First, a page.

# How do we choose the standard probability current?

Well, here is a property it satisfies. I'm sure the Bohm-Aharonov advection mavens have neat geometric names about such things, but I'm drawing a blank for the moment. Irrotational flow?

Nevertheless, peremptorily normalizing, for simplicity, $$ \mathbf{J}\equiv \psi^* \nabla \psi - \psi \nabla \psi^*= - \nabla \rho + 2 \psi^* \nabla \psi = \nabla \rho - 2 \psi \nabla \psi ^*, $$ you see that $$ \rho ~\nabla \times \mathbf{J}=2\rho (\nabla \psi^* \times \nabla \psi) = \nabla \rho \times \mathbf{J}~, $$ so $$ \nabla \times \mathbf{J} -\frac{\nabla \rho}{\rho} \times \mathbf{J}=0=\rho~~\nabla\times (\mathbf{J}/\rho)~. $$ At a minimum, this might exclude your 2nd and 3rd options, $\mathbf{J}_2,~\mathbf{J}_3$.

Current over density might *serve to define* some sort of effective velocity of probability flow (Dirac, Landau-Lifschitz), so then with vanishing vorticity.

$\mathbf{J} /\rho$ being irrotational, it may be thought of as a potential flow (a gradient of the phase of the wavefunction), which goes under the name of the Madelung quantum Euler equations' formulation.

Your first option $\mathbf{J}_1$ is dimensionally inconsistent, anyway, so it needs a dimensionfull constant in front of the extra curl term. But there is no good reason the power of the density needs to be one, as you have chosen. If you considered $\nabla \times (\rho^n \mathbf{J})$
instead, then you see the irrotational condition automatically projects out the *n* = -1 case, but *not* all other ones.

- (One may always reinstate the normalization $-i\hbar/2m$ in the current, but why?) For broader contexts, see WP.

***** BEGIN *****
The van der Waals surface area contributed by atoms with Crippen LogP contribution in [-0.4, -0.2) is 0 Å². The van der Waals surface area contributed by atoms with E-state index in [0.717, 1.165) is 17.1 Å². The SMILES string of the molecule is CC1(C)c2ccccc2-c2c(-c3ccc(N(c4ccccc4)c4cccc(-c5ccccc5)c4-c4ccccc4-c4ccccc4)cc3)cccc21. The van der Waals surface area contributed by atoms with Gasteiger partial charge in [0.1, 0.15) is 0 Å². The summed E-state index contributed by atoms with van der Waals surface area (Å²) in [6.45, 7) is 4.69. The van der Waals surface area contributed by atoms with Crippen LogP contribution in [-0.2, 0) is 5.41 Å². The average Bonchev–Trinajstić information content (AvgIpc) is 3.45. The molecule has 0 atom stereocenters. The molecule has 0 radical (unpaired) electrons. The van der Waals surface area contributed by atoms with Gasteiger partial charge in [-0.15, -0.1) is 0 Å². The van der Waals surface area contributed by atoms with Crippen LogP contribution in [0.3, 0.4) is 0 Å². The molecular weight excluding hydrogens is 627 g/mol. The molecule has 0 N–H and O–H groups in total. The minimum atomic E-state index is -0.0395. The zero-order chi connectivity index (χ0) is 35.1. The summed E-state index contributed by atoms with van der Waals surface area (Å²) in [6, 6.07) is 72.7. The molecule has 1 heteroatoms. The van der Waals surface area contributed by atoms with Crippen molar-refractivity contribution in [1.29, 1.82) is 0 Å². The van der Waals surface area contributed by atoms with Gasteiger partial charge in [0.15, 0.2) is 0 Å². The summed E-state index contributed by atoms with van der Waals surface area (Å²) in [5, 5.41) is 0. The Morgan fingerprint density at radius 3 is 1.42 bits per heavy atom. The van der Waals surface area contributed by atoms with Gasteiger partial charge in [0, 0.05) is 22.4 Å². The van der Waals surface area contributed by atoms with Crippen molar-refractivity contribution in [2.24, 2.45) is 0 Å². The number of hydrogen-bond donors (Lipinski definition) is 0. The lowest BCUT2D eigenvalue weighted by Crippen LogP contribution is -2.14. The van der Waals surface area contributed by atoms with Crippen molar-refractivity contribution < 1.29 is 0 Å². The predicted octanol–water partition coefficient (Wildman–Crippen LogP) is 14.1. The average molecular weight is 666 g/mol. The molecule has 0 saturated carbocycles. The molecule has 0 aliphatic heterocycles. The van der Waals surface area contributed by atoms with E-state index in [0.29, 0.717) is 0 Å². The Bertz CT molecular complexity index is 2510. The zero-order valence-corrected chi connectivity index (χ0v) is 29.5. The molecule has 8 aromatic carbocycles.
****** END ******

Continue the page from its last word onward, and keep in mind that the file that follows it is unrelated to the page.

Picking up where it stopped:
A simplest exploration is afforded by a stationary system, such as an atom, where the current is divergenceless, $ \nabla \cdot \mathbf{J}=0$, as the only complex part of the wavefunction is the azimuthal exponential, so only the ** φ** component of it

*survives*in polar coordinates:

*uniform rotational flow for a stationary system*!

Firstly, you can derive the continuity equation from Schroedinger's equation ($\hbar = 1$) \begin{equation} -\frac{1}{2m} \nabla^2 \psi + V(x) \psi = i \partial_t \psi \end{equation} by multiplying it by $\overline{\psi}$ and its complex conjugate by $\psi$ and summing them. With a little manipulation, you get:

\begin{equation} \partial_t (\psi \overline{\psi}) -\frac{i}{2m} \nabla \cdot \left( \overline{\psi} \nabla \psi - \psi \nabla \overline{\psi} \right) = 0. \end{equation}

Since you want local conservation of probability density, you define the current $\vec{j}$ as

\begin{equation} \vec{j}_0 = \frac{-i}{2m} \left( \overline{\psi} \nabla \psi - \psi \nabla \overline{\psi} \right) \end{equation}

So there's nothing "special" about it, it just imposes local conservation of probability density, and there is no physical reason to add another term to it, since the current arises naturally from Schroedinger's equation.

Now, the above current has to be redefined depending on the system you are working on. Supposing there is an external magnetic field ($\vec{B} = \nabla \times \vec{A}$), deriving the current in the same way as before you will get another term in $\vec{j}$, proportional to $ \overline{\psi} \vec{A}\psi$.

Now, as said, there is no physical reason to add another term, but there is a special case. In a system where you have an external magnetic field AND you consider its interaction with spin, you define your current with an extra term, proportional to $\nabla \times (\overline{\psi} \vec{S} \psi)$, even though it does not naturally arise try to derive $\vec{j}$ as before (note that $\nabla \cdot \nabla \times \vec{f} = 0$). This is physically justified. In non-relativistic quantum mechanics spin does not arise naturally, but this term exists in the conserved current of the Dirac equation, and survives in the non-relativistic limit. So this is imposed and you get \begin{equation} \vec{j}= \vec{j}_0 - \frac{q}{m} \vec{A} \overline{\psi} \psi\ + \frac{\mu_s}{s} \nabla \times (\overline{\psi} \vec{S} \psi) \end{equation}

P.S.1: Also, remember that Quantum Mechanics is invariant under a global phase transformation $e^{i\alpha}$, and $\vec{j}_0$ is the current associated to this kind of symmetry.

P.S.2: Maybe there are some constants missing, if there are, I apologize.